As we approach May’s general election, Mollie Malone, representative for youth-facing organisation Stand Up Be Counted, asks if politicians are doing enough to engage young voters
“I’m probably out of keeping with the warp and weft of the world.” That’s what MP Stephen Pound told me when discussing the benefits of engaging with young voters via social media. “Twitter is narcissistic,” he said. “I don’t care about what somebody is having for dinner tonight.”
And I don’t blame him either. Yet, as a Sky News Stand Up Be Counted (SUBC) representative, the point I was trying to get across was that while social media is no substitute for face to face interaction with our politicians, it’s at least a starting point.
Pound soon told me that he was a “dinosaur” and that I had “totally destroyed” his argument. Whether he was just trying to get me to shut up, or whether he actually meant it, I don’t know. Yet I take my hat off to him for recognising that politicians need to make, adapt, and use social media to communicate with voters who have been brought up in a digital age.
This is not to say that they should endorse celebrity politics. I’m not saying they should aim to rack up the followers. They have a job to do, and it shouldn’t involve falling prey to the shallow, self-indulging dangers of social media. But what it should involve is using every channel possible to embrace those typically disconnected with the political process.
“While social media is no substitute for face to face interaction with our politicians, it’s at least a starting point.”
As a trainee journalist I’m always using Twitter to arrange interviews – a quick and easy tool to pre-empt meeting someone in person. To me, the fact of the matter is that people of our generation simply aren’t used to having to email a PA or secretary, wait for two weeks for a response, to hear that “unfortunately [insert name] does not have time for you”. That’s fine. But why not cut out the middleman with a quick tweet to tell us that two weeks prior?
From my perspective, young people often assume that politicians simply don’t have the time or desire to hear from our generation. Sky’s Stand Up Be Counted campaign has capitalised on this sentiment, giving 16-25 year olds the chance to be heard.
It’s all very well reading that Ed Miliband plans to reduce tuition fees to £6,000, or that Nick Clegg wants to introduce postgraduate loans. Yet hearing it from the horse’s mouth, with the chance to ask ‘how’, ‘why’ and ‘why is that important for me’, is, and was, a totally different story.
SUBC’s Ask The Leaders event in February was not, as is often the case, a chance for party leaders to spiel off a load of personal achievements completely irrelevant to the question posed. Instead it was an opportunity for 60 young people to grill them; an entirely free rein to hold them to account in accordance with our own agenda, all live on TV.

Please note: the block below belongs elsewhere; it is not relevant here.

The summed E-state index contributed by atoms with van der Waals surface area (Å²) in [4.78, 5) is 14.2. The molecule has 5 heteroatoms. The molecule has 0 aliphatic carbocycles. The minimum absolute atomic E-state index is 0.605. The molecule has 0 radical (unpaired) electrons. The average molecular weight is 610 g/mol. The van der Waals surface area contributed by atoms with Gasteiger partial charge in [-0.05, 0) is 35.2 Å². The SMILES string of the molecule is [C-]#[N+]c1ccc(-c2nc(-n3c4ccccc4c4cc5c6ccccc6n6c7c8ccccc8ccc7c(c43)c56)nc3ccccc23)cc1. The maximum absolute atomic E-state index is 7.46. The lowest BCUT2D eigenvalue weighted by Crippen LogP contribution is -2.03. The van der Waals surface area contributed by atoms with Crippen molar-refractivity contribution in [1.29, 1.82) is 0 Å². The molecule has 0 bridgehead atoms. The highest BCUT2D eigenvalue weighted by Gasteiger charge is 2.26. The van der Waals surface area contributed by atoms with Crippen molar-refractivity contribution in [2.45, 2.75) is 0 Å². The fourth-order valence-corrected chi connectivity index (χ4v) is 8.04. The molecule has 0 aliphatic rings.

Green party leader Natalie Bennett was the first up, followed by Ed Miliband, Nick Clegg and lastly Prime Minister David Cameron.
I was picked to ask Natalie Bennett to what extent she believes unpaid internships to be justifiable. From personal experiences and with many friends trying to break into competitive industries, this is something I feel strongly about.
As expected, her response was that they’re not, stating that there is a very fine line between work experience and doing the job of a paid staff member, with no financial gain.
I was, however, still left questioning the extent to which it would ever be possible to completely eradicate unpaid internships or work experience placements entirely.
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Only a small handful of those that attended Ask The Leaders, and indeed a small proportion of the voting population, will put a cross against the name of a party leader in May. Yet with the rise of what’s known as ‘presidential politics’ in the UK, a chance to question the figureheads themselves, was invaluable.
For me, it also was an event that helps discredits the myth that young people don’t care about politics. Some 60 people turned up, all passionate about issues ranging from internships to tax evasion.
SUBC is set to continue, with various contributors helping out at various counts on the night of the election. Stay tuned.
Photo title: Politicians should avoid falling prey to the shallow, self-indulging dangers of social media, argues Mollie Malone, and instead use it to connect with those less involved in politics
Photo credit: © Liberal Democrats